Another conclusion can be drawn from the observed flux ratio, which is 2:1:3 for the F3–F3, F2–F2, and F1–F1 components, respectively. Since the upper substates of each component are connected with the lower substates only by main branches (satellite ones are very weak), it can be assumed that all the three emission components are uncoupled transitions. Then, differences in the fluxes can be caused by different populations of the lower substates and/or by differences in the flux pumping the upper levels. Assuming that the lower levels are populated according to the Boltzman distribution with a temperature of 120 K, we find that the ratio of the F1–F1 and F2–F2 fluxes is consistent with the optically thin limit. Effectively, the lowest rotational levels of the F3 substate (with energies from 400 to 520 cm-1) are about 2 times less populated than the lowest rotational levels of the F2 substate, and 4 times less than those of the lowest F1 substate. If the pumping flux is similar for the three transitions, the expected value of the above flux ratio is therefore 1:2:4. The observed F3–F3 component is thus significantly enhanced. An assumption of optically thick emissions would only flatter this ratio. The enhanced emission of the F3–F3 component could be explained if the flux illuminating the emitting area in this transition were significantly higher than the fluxes pumping the remaining two. As can be seen from Fig. 4 (upper part) the F3–F3 component (at  ~7050 Å) is situated on the strong blue edge of the photospheric absorption band. Thus, if the emitting region escapes from the source of the photospheric radiation, the edge of the photospheric band is redshifted and a significant enhancement of the pumping radiation is then available for the F3–F3 component compared to the F1–F1 and F2–F2 components. Our modelling shows that the observed flux ratio can be satisfactorily reproduced if the photospheric spectrum, as seen by the emitting region, is redshifted by at least 25 km s-1. The resulting emission profiles, calculated for a relative velocity between the photospheric source and the emitting gas of 40 km s-1, are shown in the lower part of Fig. 4.

thumbnail Fig. 4

Upper part: the observed spectrum in the vicinity of the TiO γ (0, 0) band (black line) and a synthetic model spectrum for Teff = 3200 K and log g = 0.0 (red line). Lower part: result of subtraction of the synthetic stellar flux from the observed one (black line) and the model emission calculated as explained in the text (blue line).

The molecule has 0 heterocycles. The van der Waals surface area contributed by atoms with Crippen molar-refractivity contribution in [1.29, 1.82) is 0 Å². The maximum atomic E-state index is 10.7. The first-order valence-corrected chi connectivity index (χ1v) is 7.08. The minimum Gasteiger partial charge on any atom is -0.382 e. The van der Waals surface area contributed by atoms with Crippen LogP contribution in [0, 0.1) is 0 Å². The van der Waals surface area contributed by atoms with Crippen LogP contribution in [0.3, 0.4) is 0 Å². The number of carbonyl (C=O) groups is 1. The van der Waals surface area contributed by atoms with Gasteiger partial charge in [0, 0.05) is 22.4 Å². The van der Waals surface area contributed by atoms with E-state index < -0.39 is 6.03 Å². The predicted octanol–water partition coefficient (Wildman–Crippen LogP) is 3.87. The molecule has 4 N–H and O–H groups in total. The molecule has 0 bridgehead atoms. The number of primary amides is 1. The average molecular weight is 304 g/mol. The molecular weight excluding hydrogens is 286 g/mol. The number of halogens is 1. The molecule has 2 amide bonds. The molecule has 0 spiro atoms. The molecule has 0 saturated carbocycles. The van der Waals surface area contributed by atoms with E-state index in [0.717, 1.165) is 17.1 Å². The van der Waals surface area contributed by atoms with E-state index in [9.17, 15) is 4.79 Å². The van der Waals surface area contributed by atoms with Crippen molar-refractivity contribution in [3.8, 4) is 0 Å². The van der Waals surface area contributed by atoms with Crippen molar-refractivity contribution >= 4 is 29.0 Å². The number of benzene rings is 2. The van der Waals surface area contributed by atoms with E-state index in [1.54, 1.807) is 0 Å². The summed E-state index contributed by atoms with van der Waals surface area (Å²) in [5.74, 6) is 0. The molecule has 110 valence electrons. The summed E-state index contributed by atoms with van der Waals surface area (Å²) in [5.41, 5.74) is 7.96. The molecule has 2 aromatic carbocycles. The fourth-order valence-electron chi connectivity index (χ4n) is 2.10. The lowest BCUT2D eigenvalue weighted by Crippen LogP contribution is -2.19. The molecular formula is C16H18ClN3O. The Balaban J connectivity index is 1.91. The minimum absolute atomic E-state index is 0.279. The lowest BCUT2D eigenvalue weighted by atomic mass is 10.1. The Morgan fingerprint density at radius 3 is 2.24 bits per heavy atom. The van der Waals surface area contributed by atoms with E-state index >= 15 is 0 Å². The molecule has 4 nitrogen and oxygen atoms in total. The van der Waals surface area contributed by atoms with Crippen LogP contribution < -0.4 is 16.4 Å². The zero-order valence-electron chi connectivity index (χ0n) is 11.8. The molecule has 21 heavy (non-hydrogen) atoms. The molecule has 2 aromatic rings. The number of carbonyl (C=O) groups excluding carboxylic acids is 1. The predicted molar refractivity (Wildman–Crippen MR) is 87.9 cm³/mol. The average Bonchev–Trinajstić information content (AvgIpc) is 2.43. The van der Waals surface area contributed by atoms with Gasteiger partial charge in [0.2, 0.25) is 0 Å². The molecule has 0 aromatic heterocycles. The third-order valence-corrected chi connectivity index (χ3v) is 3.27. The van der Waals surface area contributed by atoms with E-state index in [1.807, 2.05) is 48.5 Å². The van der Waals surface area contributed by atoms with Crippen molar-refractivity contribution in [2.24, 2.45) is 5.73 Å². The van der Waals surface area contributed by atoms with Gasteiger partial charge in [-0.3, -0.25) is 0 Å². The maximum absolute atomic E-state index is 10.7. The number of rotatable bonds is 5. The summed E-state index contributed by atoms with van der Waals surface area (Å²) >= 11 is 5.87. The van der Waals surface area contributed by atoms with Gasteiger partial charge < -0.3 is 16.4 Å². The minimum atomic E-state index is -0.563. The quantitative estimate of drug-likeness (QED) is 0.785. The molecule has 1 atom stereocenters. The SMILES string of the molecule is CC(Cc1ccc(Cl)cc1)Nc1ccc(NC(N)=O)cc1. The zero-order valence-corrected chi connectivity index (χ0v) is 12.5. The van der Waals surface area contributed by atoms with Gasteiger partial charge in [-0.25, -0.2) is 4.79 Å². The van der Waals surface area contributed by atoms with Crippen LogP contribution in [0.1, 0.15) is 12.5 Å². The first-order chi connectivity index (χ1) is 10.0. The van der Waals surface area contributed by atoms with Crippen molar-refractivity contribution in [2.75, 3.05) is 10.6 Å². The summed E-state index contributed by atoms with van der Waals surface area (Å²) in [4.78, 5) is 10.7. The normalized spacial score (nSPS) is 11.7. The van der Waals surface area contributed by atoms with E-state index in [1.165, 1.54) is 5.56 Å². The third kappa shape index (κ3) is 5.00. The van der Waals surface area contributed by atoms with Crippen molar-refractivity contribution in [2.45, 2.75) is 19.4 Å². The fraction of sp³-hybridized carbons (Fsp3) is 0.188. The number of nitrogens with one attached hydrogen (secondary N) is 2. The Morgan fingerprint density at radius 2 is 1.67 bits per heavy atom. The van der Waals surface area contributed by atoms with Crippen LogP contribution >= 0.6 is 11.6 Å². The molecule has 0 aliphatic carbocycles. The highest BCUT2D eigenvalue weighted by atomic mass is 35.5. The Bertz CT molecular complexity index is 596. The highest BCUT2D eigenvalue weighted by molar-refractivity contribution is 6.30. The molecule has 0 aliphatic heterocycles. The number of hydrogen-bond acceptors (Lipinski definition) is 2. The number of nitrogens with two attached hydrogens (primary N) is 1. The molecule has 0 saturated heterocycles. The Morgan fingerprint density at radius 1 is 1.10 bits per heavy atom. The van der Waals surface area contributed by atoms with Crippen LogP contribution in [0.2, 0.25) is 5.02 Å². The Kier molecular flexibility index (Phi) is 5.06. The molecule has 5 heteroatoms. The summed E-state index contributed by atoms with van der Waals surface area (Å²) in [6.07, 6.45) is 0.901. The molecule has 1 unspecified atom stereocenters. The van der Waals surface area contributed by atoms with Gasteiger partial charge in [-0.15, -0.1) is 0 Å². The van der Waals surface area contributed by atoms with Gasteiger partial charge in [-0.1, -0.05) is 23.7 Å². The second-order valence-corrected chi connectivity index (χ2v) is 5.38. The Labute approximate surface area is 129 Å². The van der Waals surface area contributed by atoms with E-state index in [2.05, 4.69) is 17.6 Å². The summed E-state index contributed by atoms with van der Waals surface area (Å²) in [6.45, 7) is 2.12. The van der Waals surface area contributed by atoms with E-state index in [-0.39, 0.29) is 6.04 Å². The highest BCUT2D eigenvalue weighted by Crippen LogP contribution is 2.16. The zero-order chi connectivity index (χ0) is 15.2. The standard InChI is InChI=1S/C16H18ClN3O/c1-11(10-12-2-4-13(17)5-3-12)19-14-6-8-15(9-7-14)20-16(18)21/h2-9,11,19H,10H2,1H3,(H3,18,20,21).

5.2. ScO and YO

thumbnail Fig. 5

The observed spectrum around the ScO A2Σ–X band (black line). The probable identification of the CrO B5Π–X5Π (0, 0) and (1, 1) bands is also marked. A model emission profile of ScO is shown in red.

In the observed spectrum, both ScO A2Π–X (0, 0) and YO A2Π–X (0, 0) bands are present in emission. The rotational contours of ScO sub-bands, A–X and A–X, are shown in Fig. 5. A grid of theoretical profiles have been synthesized for a range of rotational temperatures. The best fit to the observed spectra is obtained for a rotational temperature of 120 ± 20 K and a radial velocity of  −75 ± 10 km s-1 (Fig. 5).

Emission of yttrium oxide A–X (0, 0) at 6133 Å is rather weak and barely recognizable. The second component A–X (0, 0) of YO is not seen in the spectrum.

5.3. VO

thumbnail Fig. 6

The observed spectrum near the emission band of VO B3Π–X (0, 0) (in black). A spectrum of M 7 III (HD 18242) star is overplotted in blue. The sum of the M 7 III spectrum and of the synthesized rotational contour is shown in red. See text for details of the model.

Vanadium oxide B4Π–X (in short B–X) (0, 0) and (1, 0) bands are seen as prominent emission features (see Fig. 1 and Table 2). The most intense B–X (0, 0) band is shown in detail in Fig. 6. The band consists of four sub-bands formed by the main branches. A model fit to the data suggests a rotational temperature of  ~100 K, in agreement with the rotational temperature derived above for the TiO bands.

The observed spectrum around the VO B–X (0, 0) band has a relatively high S/N. Comparing this part of the spectrum with the UVES spectrum of HD 18242 (M 7 III), we can estimate the radial velocity of the photospheric spectrum. From the sharp absorption feature (probably due to VO in the photosphere) at 7960.4 Å, as well as the nearby TiO band head at 7818.6 Å, we estimate the heliocentric stellar velocity to be  −60 ± 20 km s-1.